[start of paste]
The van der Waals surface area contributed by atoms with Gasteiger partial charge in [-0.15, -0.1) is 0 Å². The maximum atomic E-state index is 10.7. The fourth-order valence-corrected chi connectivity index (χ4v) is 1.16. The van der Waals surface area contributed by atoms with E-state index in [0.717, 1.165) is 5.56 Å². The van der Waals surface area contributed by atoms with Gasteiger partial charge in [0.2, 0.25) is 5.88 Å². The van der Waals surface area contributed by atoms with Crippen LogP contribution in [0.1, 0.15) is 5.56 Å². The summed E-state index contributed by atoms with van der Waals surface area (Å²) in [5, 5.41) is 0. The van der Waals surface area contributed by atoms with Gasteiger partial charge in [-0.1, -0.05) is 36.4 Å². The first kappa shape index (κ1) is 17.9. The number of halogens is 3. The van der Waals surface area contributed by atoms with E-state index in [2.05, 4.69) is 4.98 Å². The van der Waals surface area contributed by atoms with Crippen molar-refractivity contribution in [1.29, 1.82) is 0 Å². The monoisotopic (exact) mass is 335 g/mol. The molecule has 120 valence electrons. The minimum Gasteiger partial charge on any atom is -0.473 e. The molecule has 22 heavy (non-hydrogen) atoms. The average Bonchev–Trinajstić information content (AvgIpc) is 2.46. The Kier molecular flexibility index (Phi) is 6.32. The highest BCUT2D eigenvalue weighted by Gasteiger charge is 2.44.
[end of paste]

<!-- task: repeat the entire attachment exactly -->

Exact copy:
The van der Waals surface area contributed by atoms with Gasteiger partial charge in [-0.15, -0.1) is 0 Å². The maximum atomic E-state index is 10.7. The fourth-order valence-corrected chi connectivity index (χ4v) is 1.16. The van der Waals surface area contributed by atoms with E-state index in [0.717, 1.165) is 5.56 Å². The van der Waals surface area contributed by atoms with Gasteiger partial charge in [0.2, 0.25) is 5.88 Å². The van der Waals surface area contributed by atoms with Crippen LogP contribution in [0.1, 0.15) is 5.56 Å². The summed E-state index contributed by atoms with van der Waals surface area (Å²) in [5, 5.41) is 0. The van der Waals surface area contributed by atoms with Gasteiger partial charge in [-0.1, -0.05) is 36.4 Å². The first kappa shape index (κ1) is 17.9. The number of halogens is 3. The van der Waals surface area contributed by atoms with E-state index in [2.05, 4.69) is 4.98 Å². The van der Waals surface area contributed by atoms with Crippen molar-refractivity contribution in [1.29, 1.82) is 0 Å². The monoisotopic (exact) mass is 335 g/mol. The molecule has 120 valence electrons. The minimum Gasteiger partial charge on any atom is -0.473 e. The molecule has 22 heavy (non-hydrogen) atoms. The average Bonchev–Trinajstić information content (AvgIpc) is 2.46. The Kier molecular flexibility index (Phi) is 6.32. The highest BCUT2D eigenvalue weighted by Gasteiger charge is 2.44.